Paula and Lau­ra ven­tured into the tun­nel one after­noon with a pack of match­es snatched from a kitchen draw­er. Paula just turned eight and was a recent Girl Scout recruit. She had been to a Brownie’s cam­pout and been exposed to camp­fire craft. All they need­ed was a lit­tle kin­dling to get it start­ed and add on sticks and such. Dry grass and dead wood were read­i­ly avail­able for a hun­dred miles around. They gath­ered hand­fuls of grass that draped into the gul­ly on both sides and piled the tin­der into a neat heap in the gul­ly at the open­ing of the tun­nel. The first match was snuffed out by the wind blow­ing through the tun­nel. The sec­ond attempt was suc­cess­ful and the pile flared up into a hun­gry and glo­ri­ous pyre of hyp­not­ic yel­low and gold. Sticks were fed to sat­is­fy the rav­en­ous beast as it blew ten­drils of smoke through the tun­nel like an exhaled pipe and drift­ed into the field on the oth­er side.

All of San Diego was kin­dling; and as luck had it, the winds were fick­le that after­noon. The tun­nel sud­den­ly inhaled, suck­ing the fire on to the parched grass along the top of the gul­ly. Paula and Lau­ra beat the flames fran­ti­cal­ly with sticks, then pulled-off sneak­ers to no avail as the fire spread away in a tide of smoke and flame. The pyro­ma­ni­acs pan­icked and fled through the tun­nel. They came out into the field on the oth­er side of Lake Badin Ave. and high­tailed unseen it to safe­ty and watched in hor­ror from a block away. White smoke bil­lowed as the fire churned, leav­ing a widen­ing car­pet of black scorched earth behind as it steadi­ly devoured the hill and raced toward the hous­es above. A crowd clus­tered along the Cayu­ga Lake Dri­ve below and on Beaver Lake Dri­ve above and watched help­less­ly at the approach­ing dis­as­ter.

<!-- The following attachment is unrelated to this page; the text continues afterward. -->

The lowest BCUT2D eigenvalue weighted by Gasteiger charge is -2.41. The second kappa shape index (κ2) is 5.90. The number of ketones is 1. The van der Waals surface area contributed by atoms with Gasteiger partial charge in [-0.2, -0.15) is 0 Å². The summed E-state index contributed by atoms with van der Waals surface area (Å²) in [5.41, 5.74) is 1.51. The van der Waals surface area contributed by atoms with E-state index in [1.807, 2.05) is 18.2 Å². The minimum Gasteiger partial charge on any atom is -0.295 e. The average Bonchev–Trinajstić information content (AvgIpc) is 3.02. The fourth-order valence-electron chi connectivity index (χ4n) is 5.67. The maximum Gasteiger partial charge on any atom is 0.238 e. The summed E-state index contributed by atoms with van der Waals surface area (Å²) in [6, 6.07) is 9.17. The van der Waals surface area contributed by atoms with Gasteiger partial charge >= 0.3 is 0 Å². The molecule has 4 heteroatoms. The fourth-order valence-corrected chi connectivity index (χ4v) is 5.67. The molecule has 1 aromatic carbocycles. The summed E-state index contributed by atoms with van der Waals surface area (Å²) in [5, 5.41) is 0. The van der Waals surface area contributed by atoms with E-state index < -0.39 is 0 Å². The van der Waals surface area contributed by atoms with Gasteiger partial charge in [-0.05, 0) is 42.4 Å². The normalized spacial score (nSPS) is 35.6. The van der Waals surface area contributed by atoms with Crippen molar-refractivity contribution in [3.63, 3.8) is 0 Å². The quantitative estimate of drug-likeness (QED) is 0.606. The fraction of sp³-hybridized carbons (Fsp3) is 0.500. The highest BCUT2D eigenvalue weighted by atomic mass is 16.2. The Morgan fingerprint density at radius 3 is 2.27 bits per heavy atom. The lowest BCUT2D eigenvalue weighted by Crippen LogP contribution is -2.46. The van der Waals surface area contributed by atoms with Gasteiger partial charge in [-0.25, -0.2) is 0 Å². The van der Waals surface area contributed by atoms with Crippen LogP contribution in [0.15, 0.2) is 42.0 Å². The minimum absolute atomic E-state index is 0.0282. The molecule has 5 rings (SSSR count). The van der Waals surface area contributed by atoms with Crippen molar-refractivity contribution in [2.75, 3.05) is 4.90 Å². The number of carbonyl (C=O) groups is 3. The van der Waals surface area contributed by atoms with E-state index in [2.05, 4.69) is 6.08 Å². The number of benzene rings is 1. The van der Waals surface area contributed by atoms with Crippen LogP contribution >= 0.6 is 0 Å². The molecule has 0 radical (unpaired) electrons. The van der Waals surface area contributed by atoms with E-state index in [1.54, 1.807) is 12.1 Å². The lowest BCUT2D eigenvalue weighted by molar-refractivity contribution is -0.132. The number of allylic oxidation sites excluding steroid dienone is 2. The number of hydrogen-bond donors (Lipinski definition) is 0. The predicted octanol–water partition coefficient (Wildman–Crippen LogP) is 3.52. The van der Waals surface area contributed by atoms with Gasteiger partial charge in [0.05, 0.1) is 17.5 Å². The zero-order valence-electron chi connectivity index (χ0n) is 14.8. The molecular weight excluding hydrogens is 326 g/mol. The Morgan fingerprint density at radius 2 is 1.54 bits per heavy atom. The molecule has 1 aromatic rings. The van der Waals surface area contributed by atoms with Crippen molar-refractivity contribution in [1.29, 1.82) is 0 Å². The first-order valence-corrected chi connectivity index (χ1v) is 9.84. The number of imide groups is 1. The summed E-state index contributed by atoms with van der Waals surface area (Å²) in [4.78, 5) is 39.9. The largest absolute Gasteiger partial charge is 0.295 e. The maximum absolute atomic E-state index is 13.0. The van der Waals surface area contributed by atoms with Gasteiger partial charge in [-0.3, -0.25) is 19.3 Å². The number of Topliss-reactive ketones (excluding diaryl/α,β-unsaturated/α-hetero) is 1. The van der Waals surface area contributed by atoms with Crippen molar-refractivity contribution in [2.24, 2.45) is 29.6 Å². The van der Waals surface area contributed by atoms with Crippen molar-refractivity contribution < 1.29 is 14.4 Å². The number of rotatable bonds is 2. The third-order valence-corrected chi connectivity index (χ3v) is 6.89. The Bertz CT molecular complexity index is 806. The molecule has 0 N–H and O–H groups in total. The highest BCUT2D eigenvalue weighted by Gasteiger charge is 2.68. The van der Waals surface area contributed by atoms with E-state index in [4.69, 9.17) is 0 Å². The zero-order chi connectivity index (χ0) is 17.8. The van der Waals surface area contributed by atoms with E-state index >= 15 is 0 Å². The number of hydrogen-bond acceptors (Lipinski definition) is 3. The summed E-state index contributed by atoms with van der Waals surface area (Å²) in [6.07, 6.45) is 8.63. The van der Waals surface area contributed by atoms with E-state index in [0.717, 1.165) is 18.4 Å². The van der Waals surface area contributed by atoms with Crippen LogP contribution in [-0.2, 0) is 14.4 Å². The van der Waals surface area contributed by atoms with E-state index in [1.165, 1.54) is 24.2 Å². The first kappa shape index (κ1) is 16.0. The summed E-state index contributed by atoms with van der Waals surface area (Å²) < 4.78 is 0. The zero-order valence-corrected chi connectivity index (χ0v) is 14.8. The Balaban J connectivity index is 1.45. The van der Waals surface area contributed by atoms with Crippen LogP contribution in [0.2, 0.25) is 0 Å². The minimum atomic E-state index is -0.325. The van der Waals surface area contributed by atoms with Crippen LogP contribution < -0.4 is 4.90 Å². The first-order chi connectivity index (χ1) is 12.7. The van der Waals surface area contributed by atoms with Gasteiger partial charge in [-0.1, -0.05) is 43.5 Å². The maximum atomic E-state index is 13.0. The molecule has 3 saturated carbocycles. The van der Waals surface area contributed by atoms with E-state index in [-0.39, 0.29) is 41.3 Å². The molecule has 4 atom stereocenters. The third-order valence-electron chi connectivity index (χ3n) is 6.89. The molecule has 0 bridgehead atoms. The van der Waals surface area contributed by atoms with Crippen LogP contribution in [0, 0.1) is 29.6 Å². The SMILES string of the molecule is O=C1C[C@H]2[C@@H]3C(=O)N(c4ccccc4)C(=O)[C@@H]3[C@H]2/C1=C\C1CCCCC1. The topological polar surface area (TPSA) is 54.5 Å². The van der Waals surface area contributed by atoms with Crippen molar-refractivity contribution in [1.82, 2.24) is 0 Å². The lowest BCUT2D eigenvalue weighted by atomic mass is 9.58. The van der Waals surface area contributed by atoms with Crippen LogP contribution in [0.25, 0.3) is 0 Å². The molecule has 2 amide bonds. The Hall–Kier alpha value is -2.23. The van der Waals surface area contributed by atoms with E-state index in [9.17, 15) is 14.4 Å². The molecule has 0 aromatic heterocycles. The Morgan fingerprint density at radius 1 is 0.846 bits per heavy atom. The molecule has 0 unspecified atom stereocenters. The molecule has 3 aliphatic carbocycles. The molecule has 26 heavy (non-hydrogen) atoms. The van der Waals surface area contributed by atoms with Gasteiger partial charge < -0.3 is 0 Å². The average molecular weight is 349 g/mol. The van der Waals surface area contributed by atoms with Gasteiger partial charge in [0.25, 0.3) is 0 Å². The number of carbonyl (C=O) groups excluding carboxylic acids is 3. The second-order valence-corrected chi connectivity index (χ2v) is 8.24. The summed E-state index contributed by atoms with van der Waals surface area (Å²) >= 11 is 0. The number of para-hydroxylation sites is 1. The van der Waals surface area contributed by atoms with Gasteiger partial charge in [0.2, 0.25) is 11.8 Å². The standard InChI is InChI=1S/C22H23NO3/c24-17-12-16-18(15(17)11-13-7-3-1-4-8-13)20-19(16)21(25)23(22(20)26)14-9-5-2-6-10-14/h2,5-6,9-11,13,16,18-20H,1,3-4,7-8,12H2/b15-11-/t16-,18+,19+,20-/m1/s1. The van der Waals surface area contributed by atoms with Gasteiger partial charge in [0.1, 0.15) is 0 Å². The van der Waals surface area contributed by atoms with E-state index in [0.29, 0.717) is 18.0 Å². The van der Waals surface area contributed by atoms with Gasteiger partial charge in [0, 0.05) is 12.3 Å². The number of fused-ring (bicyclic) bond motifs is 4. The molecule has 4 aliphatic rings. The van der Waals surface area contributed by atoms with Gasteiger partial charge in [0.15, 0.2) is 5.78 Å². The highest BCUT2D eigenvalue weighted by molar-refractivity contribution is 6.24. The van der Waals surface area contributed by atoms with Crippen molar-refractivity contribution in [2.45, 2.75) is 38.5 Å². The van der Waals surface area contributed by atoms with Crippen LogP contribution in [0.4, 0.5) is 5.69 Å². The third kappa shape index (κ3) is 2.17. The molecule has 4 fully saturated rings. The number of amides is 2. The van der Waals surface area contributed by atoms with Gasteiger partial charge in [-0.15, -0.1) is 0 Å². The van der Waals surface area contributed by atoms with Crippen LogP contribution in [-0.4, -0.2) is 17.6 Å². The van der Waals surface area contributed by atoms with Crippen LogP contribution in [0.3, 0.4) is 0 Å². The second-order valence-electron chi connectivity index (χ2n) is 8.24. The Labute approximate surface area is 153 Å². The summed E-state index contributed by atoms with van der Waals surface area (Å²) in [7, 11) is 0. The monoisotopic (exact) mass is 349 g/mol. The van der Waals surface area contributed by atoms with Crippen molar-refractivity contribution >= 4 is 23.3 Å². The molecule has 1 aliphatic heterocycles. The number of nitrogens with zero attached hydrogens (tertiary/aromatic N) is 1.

The beau­ti­ful cry of dis­tant sirens became loud­er as the fire engines approached and sped by in a blur of red as daz­zling as the fire. One stopped to set up at the bot­tom of the hill, the oth­er at the top of the hill some­place out of view. The fire reached a fence above and roared into a wall of crack­ling flame. The fence was kicked down by fire­man as two oth­ers wres­tled with a fire hose and doused the fire at the edge of the yards above, stop­ping it in its tracks. In a half an hour the blaze was con­tained.

I was up at Kevin’s a block away on Beaver Lake Dri­ve and we ran out­side when the sirens called us out. It hap­pened so fast. Some self-impor­tant fat guy blocked the way and stopped us from get­ting close to the action. We ran down the hill and caught the tail end of the fire­fight from below. It was excit­ing, but it could have been a dis­as­ter. I spot­ted Paula and Lau­ra in the crowd at the cor­ner of Cayu­ga.

Geeze, did you see what hap­pened?” I asked.

Lau­ra and Paula faces were ashen and looked quite upset. They were speech­less, but nod­ded yes.